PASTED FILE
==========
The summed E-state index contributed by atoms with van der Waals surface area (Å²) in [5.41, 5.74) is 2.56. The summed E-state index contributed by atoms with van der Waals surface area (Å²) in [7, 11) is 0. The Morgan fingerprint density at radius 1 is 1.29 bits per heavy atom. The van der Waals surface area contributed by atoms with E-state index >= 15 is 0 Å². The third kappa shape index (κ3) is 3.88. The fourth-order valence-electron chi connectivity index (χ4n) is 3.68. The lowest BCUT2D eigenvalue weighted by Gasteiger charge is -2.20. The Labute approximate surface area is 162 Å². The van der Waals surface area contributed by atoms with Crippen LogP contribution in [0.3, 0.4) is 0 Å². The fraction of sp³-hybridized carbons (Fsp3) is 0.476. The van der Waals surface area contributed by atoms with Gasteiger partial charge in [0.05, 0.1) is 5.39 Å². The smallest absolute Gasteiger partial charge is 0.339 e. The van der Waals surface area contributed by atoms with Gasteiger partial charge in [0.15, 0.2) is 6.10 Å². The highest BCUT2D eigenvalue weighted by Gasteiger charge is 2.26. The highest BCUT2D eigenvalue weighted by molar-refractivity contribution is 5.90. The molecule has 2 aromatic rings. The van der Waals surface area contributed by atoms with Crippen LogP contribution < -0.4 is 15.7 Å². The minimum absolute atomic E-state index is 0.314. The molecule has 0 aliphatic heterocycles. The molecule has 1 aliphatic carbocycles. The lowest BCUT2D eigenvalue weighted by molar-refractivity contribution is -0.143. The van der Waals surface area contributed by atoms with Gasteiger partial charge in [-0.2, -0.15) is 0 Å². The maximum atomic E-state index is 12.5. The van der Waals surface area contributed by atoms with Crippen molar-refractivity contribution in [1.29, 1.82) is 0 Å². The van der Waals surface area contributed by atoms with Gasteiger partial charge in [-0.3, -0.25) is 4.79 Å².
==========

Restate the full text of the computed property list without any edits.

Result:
The summed E-state index contributed by atoms with van der Waals surface area (Å²) in [5.41, 5.74) is 2.56. The summed E-state index contributed by atoms with van der Waals surface area (Å²) in [7, 11) is 0. The Morgan fingerprint density at radius 1 is 1.29 bits per heavy atom. The van der Waals surface area contributed by atoms with E-state index >= 15 is 0 Å². The third kappa shape index (κ3) is 3.88. The fourth-order valence-electron chi connectivity index (χ4n) is 3.68. The lowest BCUT2D eigenvalue weighted by Gasteiger charge is -2.20. The Labute approximate surface area is 162 Å². The van der Waals surface area contributed by atoms with Crippen LogP contribution in [0.3, 0.4) is 0 Å². The fraction of sp³-hybridized carbons (Fsp3) is 0.476. The van der Waals surface area contributed by atoms with Gasteiger partial charge in [0.05, 0.1) is 5.39 Å². The smallest absolute Gasteiger partial charge is 0.339 e. The van der Waals surface area contributed by atoms with Gasteiger partial charge in [0.15, 0.2) is 6.10 Å². The highest BCUT2D eigenvalue weighted by Gasteiger charge is 2.26. The highest BCUT2D eigenvalue weighted by molar-refractivity contribution is 5.90. The molecule has 2 aromatic rings. The van der Waals surface area contributed by atoms with Crippen LogP contribution < -0.4 is 15.7 Å². The minimum absolute atomic E-state index is 0.314. The molecule has 0 aliphatic heterocycles. The molecule has 1 aliphatic carbocycles. The lowest BCUT2D eigenvalue weighted by molar-refractivity contribution is -0.143. The van der Waals surface area contributed by atoms with Gasteiger partial charge in [-0.2, -0.15) is 0 Å². The maximum atomic E-state index is 12.5. The van der Waals surface area contributed by atoms with Crippen molar-refractivity contribution in [1.29, 1.82) is 0 Å². The van der Waals surface area contributed by atoms with Gasteiger partial charge in [-0.3, -0.25) is 4.79 Å².